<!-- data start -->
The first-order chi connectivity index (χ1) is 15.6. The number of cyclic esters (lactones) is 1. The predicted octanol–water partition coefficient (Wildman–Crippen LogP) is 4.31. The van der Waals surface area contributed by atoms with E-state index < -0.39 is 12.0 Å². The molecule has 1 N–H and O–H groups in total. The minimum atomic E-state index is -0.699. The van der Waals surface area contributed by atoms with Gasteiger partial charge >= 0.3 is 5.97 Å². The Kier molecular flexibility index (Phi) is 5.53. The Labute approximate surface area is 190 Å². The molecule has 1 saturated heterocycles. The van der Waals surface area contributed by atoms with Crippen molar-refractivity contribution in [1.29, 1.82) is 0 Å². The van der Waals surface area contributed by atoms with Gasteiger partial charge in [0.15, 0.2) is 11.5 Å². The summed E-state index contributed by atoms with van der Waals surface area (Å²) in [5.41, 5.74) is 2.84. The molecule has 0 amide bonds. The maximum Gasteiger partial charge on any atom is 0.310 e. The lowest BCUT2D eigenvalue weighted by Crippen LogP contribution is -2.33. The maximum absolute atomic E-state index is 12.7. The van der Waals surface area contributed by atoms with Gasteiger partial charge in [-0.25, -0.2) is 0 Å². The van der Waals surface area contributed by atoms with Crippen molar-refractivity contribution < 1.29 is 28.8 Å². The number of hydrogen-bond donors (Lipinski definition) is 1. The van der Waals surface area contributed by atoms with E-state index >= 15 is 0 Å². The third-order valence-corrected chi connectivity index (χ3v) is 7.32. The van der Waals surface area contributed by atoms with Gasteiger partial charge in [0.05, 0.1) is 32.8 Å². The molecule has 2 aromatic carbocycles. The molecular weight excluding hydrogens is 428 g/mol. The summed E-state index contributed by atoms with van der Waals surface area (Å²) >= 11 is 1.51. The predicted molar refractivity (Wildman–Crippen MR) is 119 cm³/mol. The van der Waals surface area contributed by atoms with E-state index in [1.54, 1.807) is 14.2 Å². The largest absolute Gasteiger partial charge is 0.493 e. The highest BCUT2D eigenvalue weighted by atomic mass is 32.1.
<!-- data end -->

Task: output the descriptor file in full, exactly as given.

The first-order chi connectivity index (χ1) is 15.6. The number of cyclic esters (lactones) is 1. The predicted octanol–water partition coefficient (Wildman–Crippen LogP) is 4.31. The van der Waals surface area contributed by atoms with E-state index < -0.39 is 12.0 Å². The molecule has 1 N–H and O–H groups in total. The minimum atomic E-state index is -0.699. The van der Waals surface area contributed by atoms with Gasteiger partial charge >= 0.3 is 5.97 Å². The Kier molecular flexibility index (Phi) is 5.53. The Labute approximate surface area is 190 Å². The molecule has 1 saturated heterocycles. The van der Waals surface area contributed by atoms with Crippen molar-refractivity contribution in [1.29, 1.82) is 0 Å². The van der Waals surface area contributed by atoms with Gasteiger partial charge in [0.15, 0.2) is 11.5 Å². The summed E-state index contributed by atoms with van der Waals surface area (Å²) in [5.41, 5.74) is 2.84. The molecule has 0 amide bonds. The maximum Gasteiger partial charge on any atom is 0.310 e. The lowest BCUT2D eigenvalue weighted by Crippen LogP contribution is -2.33. The maximum absolute atomic E-state index is 12.7. The van der Waals surface area contributed by atoms with Gasteiger partial charge in [-0.25, -0.2) is 0 Å². The van der Waals surface area contributed by atoms with Crippen molar-refractivity contribution < 1.29 is 28.8 Å². The number of hydrogen-bond donors (Lipinski definition) is 1. The van der Waals surface area contributed by atoms with E-state index >= 15 is 0 Å². The third-order valence-corrected chi connectivity index (χ3v) is 7.32. The van der Waals surface area contributed by atoms with Gasteiger partial charge in [0.05, 0.1) is 32.8 Å². The molecule has 2 aromatic carbocycles. The molecular weight excluding hydrogens is 428 g/mol. The summed E-state index contributed by atoms with van der Waals surface area (Å²) >= 11 is 1.51. The predicted molar refractivity (Wildman–Crippen MR) is 119 cm³/mol. The van der Waals surface area contributed by atoms with E-state index in [1.54, 1.807) is 14.2 Å². The largest absolute Gasteiger partial charge is 0.493 e. The highest BCUT2D eigenvalue weighted by atomic mass is 32.1.